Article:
"The aerodynamic performance envelope for any given race series is strictly controlled by that race's sanctioning body," he added. "We use ICEM to expand this envelope."

The Modeling Challenge

In its analyses for fluid flow, heat flux and what Dr. Robinson calls "full-scale CFD." Aletheon models the entire car body-tires, wheel tubs, cockpit, underbody, shock absorbers, exhaust manifold, radiator-anything that air passes over, under or through

"The main reason we model the entire car all at once instead of a single component at a time, is due to the coupled nature of the solution," he pointed out. "Since the flow is subsonic, information can propagate in all directions. This means changes in the rear-wing can, and do, have strong influence on the aerodynamics of the front of the vehicle. Therefore, you cannot do an analysis of the wing independent of the other components.

"Software and hardware limitations makes this type of fully-coupled analysis infeasible for most race teams," he continued. "We do full-design iterations of the entire vehicle. Most racing outfits can manage at most a small number of full-scale CFD runs, often only one or two. At Aletheon, we will run in excess of a hundred full-scale CFD runs in 2003 alone."

"For example," he said, "radiator air flows are modeled to make them more efficient and thus smaller. That affects the car's CG [center of gravity], which in turn affects cornering and overall handling. We can put the weight we saved in the radiator somewhere else closer to the CG."

Modeling virtually every surface in a race car is what generates the enormous files. A rule of thumb in solving models of this complexity is that every million data points requires a gigabit of random access memory (RAM), also known as "core" memory, hence the supercomputer. In mid-2003, Aletheon upgraded that machine with 70 additional CPUs, Intel Corp.'s workhorse Xeon processors.

"All this," he pointed out, "is to deal with a layer of air turbulence thinner one one-hundredth of an inch." Dr. Robinson estimates that Aletheon has about $250,000 invested so far in its Mooresville machine. "That's about a factor of fifty cheaper" than the multimillion-dollar proprietary Cray and SGI supercomputers he worked with in the Defense Dept. The peripheral machines are far less costly, too. For compatibility, the SGI supercomputers required using a several SGI workstations that cost $50,000 to $60,000 apiece. "Now we use Dells that cost $6,000 or $7,000."

For this work, ICEM CFD is the pre-processor "and a very good one. It lets us do models in an unstructured way that could never be done as structured models. They would have taken months to model and solve." For Aletheon, other big benefits of ICEM gridding include:

  • The raw speed of its tetrahedrons, "twice if not three times as fast as anything we had before to generate those meshes."
  • Geometry tolerance, for ignoring gaps and overlaps. "ICEM is a top-down modeler, whereas the vast majority of the others are bottom-up," Dr. Robinson noted. "ICEM starts by putting a tetrahedral volume around the object you are modeling and then subdivides and re-subdivides the grid until you are done. If there is a hole or an overlap in the geometry, it will be ignored. Bottom-up models require trimming all surfaces together and then laying hundreds of thousands of tiny triangles over these surfaces and marching them outward. If there is a hole or an overlap in the geometry, it has to be fixed." That means going back to the CAD or solid modeler, then re-importing the repaired geometry. "I'd say this top-down approach is ninety-nine percent of the benefit in using ICEM."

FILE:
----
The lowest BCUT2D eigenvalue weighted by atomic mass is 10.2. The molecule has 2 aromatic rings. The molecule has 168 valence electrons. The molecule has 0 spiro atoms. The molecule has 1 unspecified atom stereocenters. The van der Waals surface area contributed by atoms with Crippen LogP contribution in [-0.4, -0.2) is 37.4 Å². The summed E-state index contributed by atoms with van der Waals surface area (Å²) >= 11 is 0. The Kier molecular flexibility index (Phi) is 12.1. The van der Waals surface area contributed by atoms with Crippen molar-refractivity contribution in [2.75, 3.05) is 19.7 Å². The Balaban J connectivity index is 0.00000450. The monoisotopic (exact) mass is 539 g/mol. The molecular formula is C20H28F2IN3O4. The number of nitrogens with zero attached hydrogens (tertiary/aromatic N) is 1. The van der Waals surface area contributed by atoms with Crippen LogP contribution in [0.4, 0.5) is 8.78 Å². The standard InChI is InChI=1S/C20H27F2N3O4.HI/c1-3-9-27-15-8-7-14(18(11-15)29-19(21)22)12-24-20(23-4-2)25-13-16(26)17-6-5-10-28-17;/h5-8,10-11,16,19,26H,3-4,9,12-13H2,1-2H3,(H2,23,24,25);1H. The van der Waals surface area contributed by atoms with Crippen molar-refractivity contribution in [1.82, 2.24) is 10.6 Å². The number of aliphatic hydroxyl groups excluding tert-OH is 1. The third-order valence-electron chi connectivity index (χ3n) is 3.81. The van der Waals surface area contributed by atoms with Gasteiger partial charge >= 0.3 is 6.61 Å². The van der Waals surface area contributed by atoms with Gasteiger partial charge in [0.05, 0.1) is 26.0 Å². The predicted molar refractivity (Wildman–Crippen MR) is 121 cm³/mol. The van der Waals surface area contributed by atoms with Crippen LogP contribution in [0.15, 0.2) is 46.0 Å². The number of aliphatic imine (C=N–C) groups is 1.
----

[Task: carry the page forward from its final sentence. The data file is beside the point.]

• Handy shortcuts for starting a new model include shell or batch surface gridding. This handy short cut typically takes 20 minutes instead of 90 with a full-volumetric grid. "It's a good way to determine how many points will be needed to accurately represent a curved surface."
  • Merging tetrahedrons to tetrahedrons. In its analyses, Aletheon often splits a car model into front, center and rear sections to speed up the full-car gridding process. "Tet to tet" gridding allows the model to be easily reassembled without having to continually perform redundant gridding on components that haven't been modified.

Speed And Power

The speed and power of ICEM also lets Aletheon build better models. "ICEM lets us model directly on the CAD data rather than rebuilding the geometry model in the pre-processor," Dr. Robinson said. "You get an accurate representation rather than an approximation. Human error is eliminated along with inaccurate interpolations for lofted curves. And ICEM helps use make sure we have all the right elements in all the right places."

Aletheon builds geometry files from data supplied by customers, usually in Unigraphics or CATIA formats, and in-house modeling, usually in Rhino3D. These files are translated with IGES or STEP into SolidWorks and from there by direct translator into ICEM.

"The direct translator for SolidWorks makes ICEM very easy to use," he said. The anticipated addition of a direct STEP translator in ICEM CFD Version 4.3 "will probably let us eliminate the SolidWorks intermediate step," he added.

"With ICEM and the Raven solver, we can do a full suite of CFD runs-dozens of cases-for a racing program for $150,000 to $250,000," Dr. Robinson pointed out. "The people who buy and use supercomputers need annual budgets of $5 million to $20 million. That pretty much limits the market to the big money, Formula One racing teams and research labs runs by the federal government."